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This goes out to the lonely boys

OPINION

October 29, 2013|By Zach Stafford, @zachstafford | For RedEye

The thing about being a gay boy is that it can be lonely. Don't agree? Well, let's take a moment and use our imaginations for a quick exercise.

Imagine you're 13, you're a boy and you're sitting in gym class. All the boys around you are talking about Bethany and her boobs and other topics that some men love to talk about before, during and after puberty. You sit there twiddling your thumbs thinking Billy's butt is actually much cuter than Bethany's. You don't contribute to the conversation. You pray they forget you're there.

Imagine walking down the hallway at school and your hips sway a little too hard. Someone yells a homophobic remark in your face. The kids around you laugh, but you act like you didn't hear. Then imagine going home after school with a black eye. When your mom asks what happened, you lie because telling the truth (that you were beaten up for being a "sissy") would risk you being pushed out of the closet too soon.

Now to add insult to injury, realize that you will deal with all of this and not be able to tell anyone for years—seemingly endless years. Feeling lonely yet?

Of course, boys who like other boys are not the only ones who deal with this type of isolation or loneliness in the world just for being themselves. However, I was one of these boys, so I like to talk about them the most. And now I have an anthology called "Boys" that allows them to tell their own stories—some similar to the one above, others very different.

While working on this book, which I co-edited and curated, I spent months meeting and talking with boys all over the world: boys in Mexico, boys in California, even boys who actually lived just a few blocks from me in Chicago. When I would tell them about the book, we would immediately launch into these retrospective stories about our lives. I got to hear tales filled with love and anger, regret and despair, hope and sometimes hopelessness. But most importantly, I got to hear the stories from the people who lived them.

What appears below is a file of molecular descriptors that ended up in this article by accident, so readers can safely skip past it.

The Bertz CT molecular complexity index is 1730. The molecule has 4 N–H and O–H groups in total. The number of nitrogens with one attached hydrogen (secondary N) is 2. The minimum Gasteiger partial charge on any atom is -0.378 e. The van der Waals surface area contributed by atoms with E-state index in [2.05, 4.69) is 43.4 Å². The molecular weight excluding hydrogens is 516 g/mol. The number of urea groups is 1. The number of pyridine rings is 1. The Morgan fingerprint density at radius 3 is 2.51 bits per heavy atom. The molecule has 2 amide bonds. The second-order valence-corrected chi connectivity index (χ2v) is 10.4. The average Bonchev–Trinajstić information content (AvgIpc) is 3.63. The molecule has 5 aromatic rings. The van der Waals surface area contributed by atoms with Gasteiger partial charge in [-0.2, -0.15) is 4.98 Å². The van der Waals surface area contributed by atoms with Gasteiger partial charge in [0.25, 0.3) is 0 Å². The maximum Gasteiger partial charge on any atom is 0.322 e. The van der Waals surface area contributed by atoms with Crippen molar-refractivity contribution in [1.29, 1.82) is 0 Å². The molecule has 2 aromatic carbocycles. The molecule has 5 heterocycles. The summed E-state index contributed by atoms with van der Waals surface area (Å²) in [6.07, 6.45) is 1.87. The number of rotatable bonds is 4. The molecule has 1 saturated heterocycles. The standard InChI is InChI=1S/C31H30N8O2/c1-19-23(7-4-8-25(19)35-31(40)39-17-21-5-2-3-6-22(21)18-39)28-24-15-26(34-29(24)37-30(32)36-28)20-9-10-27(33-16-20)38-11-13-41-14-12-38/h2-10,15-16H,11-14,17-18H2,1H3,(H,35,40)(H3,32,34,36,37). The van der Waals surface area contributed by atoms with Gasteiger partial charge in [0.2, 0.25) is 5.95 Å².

As these stories became essays and these essays became a book, I realized what made this project special is that we all have felt like a boy at times. I don't mean that we've all really felt like a boy in terms of gender or sex, but rather we've all felt lonely, we've all felt different.

Sure, this book may be about boys who like other boys, but it's much more than that. It's really about a group of people living their lives and telling their stories. It's about overcoming the odds—and it's even about not overcoming those odds but still being strong enough to get up, brush yourself off and give it another try. It's about finding love, wanting love and dealing with what love has done to your life ... and finding beauty in all of that.

And, personally, it's something I wanted in the world to maybe help make that boy you imagined earlier in this column a little less lonely. Because I think it would have helped me many years ago.

Zach Stafford is a RedEye special contributor. "Boys" will be available online Thursday via iBooks, Amazon and Barnes & Noble. The book will be available in print later this year, and all proceeds are being donated to the Lambda Literary Foundation to support LGBTQ literature.

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